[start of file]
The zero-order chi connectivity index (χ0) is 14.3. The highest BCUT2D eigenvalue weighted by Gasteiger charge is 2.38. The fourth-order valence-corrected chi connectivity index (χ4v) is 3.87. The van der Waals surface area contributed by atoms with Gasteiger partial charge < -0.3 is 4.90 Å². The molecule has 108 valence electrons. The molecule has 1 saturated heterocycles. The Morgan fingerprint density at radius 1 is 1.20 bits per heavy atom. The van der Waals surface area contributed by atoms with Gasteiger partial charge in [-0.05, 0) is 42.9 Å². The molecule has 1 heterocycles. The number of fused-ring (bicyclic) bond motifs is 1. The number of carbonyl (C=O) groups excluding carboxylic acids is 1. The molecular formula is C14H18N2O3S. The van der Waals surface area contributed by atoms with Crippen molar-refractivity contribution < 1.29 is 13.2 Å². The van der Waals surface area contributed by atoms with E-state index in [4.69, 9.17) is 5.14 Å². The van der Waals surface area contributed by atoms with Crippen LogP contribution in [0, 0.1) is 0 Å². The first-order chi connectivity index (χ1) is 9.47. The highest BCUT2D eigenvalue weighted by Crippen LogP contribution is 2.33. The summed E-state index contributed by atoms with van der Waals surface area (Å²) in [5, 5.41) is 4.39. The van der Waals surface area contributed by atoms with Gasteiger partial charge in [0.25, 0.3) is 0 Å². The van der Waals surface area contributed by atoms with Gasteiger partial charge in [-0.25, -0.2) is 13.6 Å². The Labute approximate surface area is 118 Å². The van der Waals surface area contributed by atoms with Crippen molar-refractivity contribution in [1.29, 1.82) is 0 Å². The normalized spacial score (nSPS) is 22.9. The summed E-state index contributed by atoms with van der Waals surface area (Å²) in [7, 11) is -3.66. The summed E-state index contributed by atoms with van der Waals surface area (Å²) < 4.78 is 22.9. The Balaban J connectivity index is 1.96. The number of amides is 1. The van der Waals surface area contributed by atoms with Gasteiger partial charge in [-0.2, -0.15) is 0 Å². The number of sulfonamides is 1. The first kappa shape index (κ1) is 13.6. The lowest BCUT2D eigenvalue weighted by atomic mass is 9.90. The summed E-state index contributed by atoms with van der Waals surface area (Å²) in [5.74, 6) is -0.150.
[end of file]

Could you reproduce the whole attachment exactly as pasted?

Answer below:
The zero-order chi connectivity index (χ0) is 14.3. The highest BCUT2D eigenvalue weighted by Gasteiger charge is 2.38. The fourth-order valence-corrected chi connectivity index (χ4v) is 3.87. The van der Waals surface area contributed by atoms with Gasteiger partial charge < -0.3 is 4.90 Å². The molecule has 108 valence electrons. The molecule has 1 saturated heterocycles. The Morgan fingerprint density at radius 1 is 1.20 bits per heavy atom. The van der Waals surface area contributed by atoms with Gasteiger partial charge in [-0.05, 0) is 42.9 Å². The molecule has 1 heterocycles. The number of fused-ring (bicyclic) bond motifs is 1. The number of carbonyl (C=O) groups excluding carboxylic acids is 1. The molecular formula is C14H18N2O3S. The van der Waals surface area contributed by atoms with Crippen molar-refractivity contribution < 1.29 is 13.2 Å². The van der Waals surface area contributed by atoms with E-state index in [4.69, 9.17) is 5.14 Å². The van der Waals surface area contributed by atoms with Crippen LogP contribution in [0, 0.1) is 0 Å². The first-order chi connectivity index (χ1) is 9.47. The highest BCUT2D eigenvalue weighted by Crippen LogP contribution is 2.33. The summed E-state index contributed by atoms with van der Waals surface area (Å²) in [5, 5.41) is 4.39. The van der Waals surface area contributed by atoms with Gasteiger partial charge in [0.25, 0.3) is 0 Å². The van der Waals surface area contributed by atoms with Gasteiger partial charge in [-0.25, -0.2) is 13.6 Å². The Labute approximate surface area is 118 Å². The van der Waals surface area contributed by atoms with Crippen molar-refractivity contribution in [1.29, 1.82) is 0 Å². The normalized spacial score (nSPS) is 22.9. The summed E-state index contributed by atoms with van der Waals surface area (Å²) in [7, 11) is -3.66. The summed E-state index contributed by atoms with van der Waals surface area (Å²) < 4.78 is 22.9. The Balaban J connectivity index is 1.96. The number of amides is 1. The van der Waals surface area contributed by atoms with Gasteiger partial charge in [-0.2, -0.15) is 0 Å². The number of sulfonamides is 1. The first kappa shape index (κ1) is 13.6. The lowest BCUT2D eigenvalue weighted by atomic mass is 9.90. The summed E-state index contributed by atoms with van der Waals surface area (Å²) in [5.74, 6) is -0.150.